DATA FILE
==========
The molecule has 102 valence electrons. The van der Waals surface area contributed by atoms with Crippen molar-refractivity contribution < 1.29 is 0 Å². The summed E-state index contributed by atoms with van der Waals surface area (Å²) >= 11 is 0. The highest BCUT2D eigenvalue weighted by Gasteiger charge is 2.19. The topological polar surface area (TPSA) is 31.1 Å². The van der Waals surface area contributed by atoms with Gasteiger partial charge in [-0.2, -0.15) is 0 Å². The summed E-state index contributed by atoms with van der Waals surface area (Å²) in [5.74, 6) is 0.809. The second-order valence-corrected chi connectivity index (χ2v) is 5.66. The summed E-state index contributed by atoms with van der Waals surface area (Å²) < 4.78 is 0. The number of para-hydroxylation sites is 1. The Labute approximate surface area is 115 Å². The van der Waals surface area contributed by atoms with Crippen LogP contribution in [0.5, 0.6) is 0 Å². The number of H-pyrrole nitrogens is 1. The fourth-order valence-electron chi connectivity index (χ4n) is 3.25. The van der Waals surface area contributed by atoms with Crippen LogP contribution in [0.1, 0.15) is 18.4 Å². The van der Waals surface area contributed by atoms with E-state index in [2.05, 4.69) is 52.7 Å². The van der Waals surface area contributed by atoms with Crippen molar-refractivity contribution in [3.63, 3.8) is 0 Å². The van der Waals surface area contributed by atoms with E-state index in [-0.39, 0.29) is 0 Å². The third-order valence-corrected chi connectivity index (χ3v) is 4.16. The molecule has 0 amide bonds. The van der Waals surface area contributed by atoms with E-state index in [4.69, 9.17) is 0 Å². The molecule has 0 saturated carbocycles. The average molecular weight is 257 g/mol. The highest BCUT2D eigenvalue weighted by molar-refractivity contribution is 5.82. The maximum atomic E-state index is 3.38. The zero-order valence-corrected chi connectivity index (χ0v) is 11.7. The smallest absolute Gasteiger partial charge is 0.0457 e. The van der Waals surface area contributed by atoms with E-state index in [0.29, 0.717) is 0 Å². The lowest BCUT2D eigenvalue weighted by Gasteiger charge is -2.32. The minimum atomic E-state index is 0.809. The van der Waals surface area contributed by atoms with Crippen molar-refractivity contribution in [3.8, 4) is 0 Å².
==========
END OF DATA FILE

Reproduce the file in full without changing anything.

The molecule has 102 valence electrons. The van der Waals surface area contributed by atoms with Crippen molar-refractivity contribution < 1.29 is 0 Å². The summed E-state index contributed by atoms with van der Waals surface area (Å²) >= 11 is 0. The highest BCUT2D eigenvalue weighted by Gasteiger charge is 2.19. The topological polar surface area (TPSA) is 31.1 Å². The van der Waals surface area contributed by atoms with Gasteiger partial charge in [-0.2, -0.15) is 0 Å². The summed E-state index contributed by atoms with van der Waals surface area (Å²) in [5.74, 6) is 0.809. The second-order valence-corrected chi connectivity index (χ2v) is 5.66. The summed E-state index contributed by atoms with van der Waals surface area (Å²) < 4.78 is 0. The number of para-hydroxylation sites is 1. The Labute approximate surface area is 115 Å². The van der Waals surface area contributed by atoms with Crippen LogP contribution in [0.5, 0.6) is 0 Å². The number of H-pyrrole nitrogens is 1. The fourth-order valence-electron chi connectivity index (χ4n) is 3.25. The van der Waals surface area contributed by atoms with Crippen LogP contribution in [0.1, 0.15) is 18.4 Å². The van der Waals surface area contributed by atoms with E-state index in [2.05, 4.69) is 52.7 Å². The van der Waals surface area contributed by atoms with Crippen molar-refractivity contribution in [3.63, 3.8) is 0 Å². The van der Waals surface area contributed by atoms with E-state index in [-0.39, 0.29) is 0 Å². The third-order valence-corrected chi connectivity index (χ3v) is 4.16. The molecule has 0 amide bonds. The van der Waals surface area contributed by atoms with E-state index in [4.69, 9.17) is 0 Å². The molecule has 0 saturated carbocycles. The average molecular weight is 257 g/mol. The highest BCUT2D eigenvalue weighted by molar-refractivity contribution is 5.82. The maximum atomic E-state index is 3.38. The zero-order valence-corrected chi connectivity index (χ0v) is 11.7. The smallest absolute Gasteiger partial charge is 0.0457 e. The van der Waals surface area contributed by atoms with E-state index in [0.29, 0.717) is 0 Å². The lowest BCUT2D eigenvalue weighted by Gasteiger charge is -2.32. The minimum atomic E-state index is 0.809. The van der Waals surface area contributed by atoms with Crippen molar-refractivity contribution in [3.8, 4) is 0 Å².